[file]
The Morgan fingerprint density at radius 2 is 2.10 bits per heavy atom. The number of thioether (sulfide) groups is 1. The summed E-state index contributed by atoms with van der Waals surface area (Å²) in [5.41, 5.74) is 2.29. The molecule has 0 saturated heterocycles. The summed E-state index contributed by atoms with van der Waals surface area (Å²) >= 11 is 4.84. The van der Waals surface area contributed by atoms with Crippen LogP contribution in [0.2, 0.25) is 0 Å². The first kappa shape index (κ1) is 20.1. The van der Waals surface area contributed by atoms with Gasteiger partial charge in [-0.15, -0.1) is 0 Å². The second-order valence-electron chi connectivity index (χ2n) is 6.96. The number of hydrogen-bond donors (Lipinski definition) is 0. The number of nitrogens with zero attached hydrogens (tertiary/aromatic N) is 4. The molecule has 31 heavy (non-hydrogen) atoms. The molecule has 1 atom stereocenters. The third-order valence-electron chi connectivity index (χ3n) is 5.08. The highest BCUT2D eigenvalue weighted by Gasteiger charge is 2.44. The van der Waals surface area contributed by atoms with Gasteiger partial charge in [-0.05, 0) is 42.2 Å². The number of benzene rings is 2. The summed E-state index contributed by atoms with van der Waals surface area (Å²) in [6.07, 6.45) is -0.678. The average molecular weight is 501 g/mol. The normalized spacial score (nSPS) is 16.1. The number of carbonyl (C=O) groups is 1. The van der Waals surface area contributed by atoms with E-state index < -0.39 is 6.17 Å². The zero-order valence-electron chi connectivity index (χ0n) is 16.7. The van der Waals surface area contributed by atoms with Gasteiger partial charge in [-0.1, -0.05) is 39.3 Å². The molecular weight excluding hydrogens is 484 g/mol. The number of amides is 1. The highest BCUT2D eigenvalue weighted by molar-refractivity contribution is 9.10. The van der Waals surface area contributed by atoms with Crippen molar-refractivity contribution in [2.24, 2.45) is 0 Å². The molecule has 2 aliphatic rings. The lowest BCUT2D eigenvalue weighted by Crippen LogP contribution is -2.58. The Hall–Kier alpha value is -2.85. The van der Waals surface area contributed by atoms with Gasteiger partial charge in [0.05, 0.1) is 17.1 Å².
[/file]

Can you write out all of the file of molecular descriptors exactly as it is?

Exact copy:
The Morgan fingerprint density at radius 2 is 2.10 bits per heavy atom. The number of thioether (sulfide) groups is 1. The summed E-state index contributed by atoms with van der Waals surface area (Å²) in [5.41, 5.74) is 2.29. The molecule has 0 saturated heterocycles. The summed E-state index contributed by atoms with van der Waals surface area (Å²) >= 11 is 4.84. The van der Waals surface area contributed by atoms with Crippen LogP contribution in [0.2, 0.25) is 0 Å². The first kappa shape index (κ1) is 20.1. The van der Waals surface area contributed by atoms with Gasteiger partial charge in [-0.15, -0.1) is 0 Å². The second-order valence-electron chi connectivity index (χ2n) is 6.96. The number of hydrogen-bond donors (Lipinski definition) is 0. The number of nitrogens with zero attached hydrogens (tertiary/aromatic N) is 4. The molecule has 31 heavy (non-hydrogen) atoms. The molecule has 1 atom stereocenters. The third-order valence-electron chi connectivity index (χ3n) is 5.08. The highest BCUT2D eigenvalue weighted by Gasteiger charge is 2.44. The van der Waals surface area contributed by atoms with Gasteiger partial charge in [-0.05, 0) is 42.2 Å². The number of benzene rings is 2. The summed E-state index contributed by atoms with van der Waals surface area (Å²) in [6.07, 6.45) is -0.678. The average molecular weight is 501 g/mol. The normalized spacial score (nSPS) is 16.1. The number of carbonyl (C=O) groups is 1. The van der Waals surface area contributed by atoms with E-state index < -0.39 is 6.17 Å². The zero-order valence-electron chi connectivity index (χ0n) is 16.7. The van der Waals surface area contributed by atoms with Gasteiger partial charge in [-0.1, -0.05) is 39.3 Å². The molecular weight excluding hydrogens is 484 g/mol. The number of amides is 1. The highest BCUT2D eigenvalue weighted by molar-refractivity contribution is 9.10. The van der Waals surface area contributed by atoms with Crippen molar-refractivity contribution in [2.24, 2.45) is 0 Å². The molecule has 2 aliphatic rings. The lowest BCUT2D eigenvalue weighted by Crippen LogP contribution is -2.58. The Hall–Kier alpha value is -2.85. The van der Waals surface area contributed by atoms with Gasteiger partial charge in [0.05, 0.1) is 17.1 Å².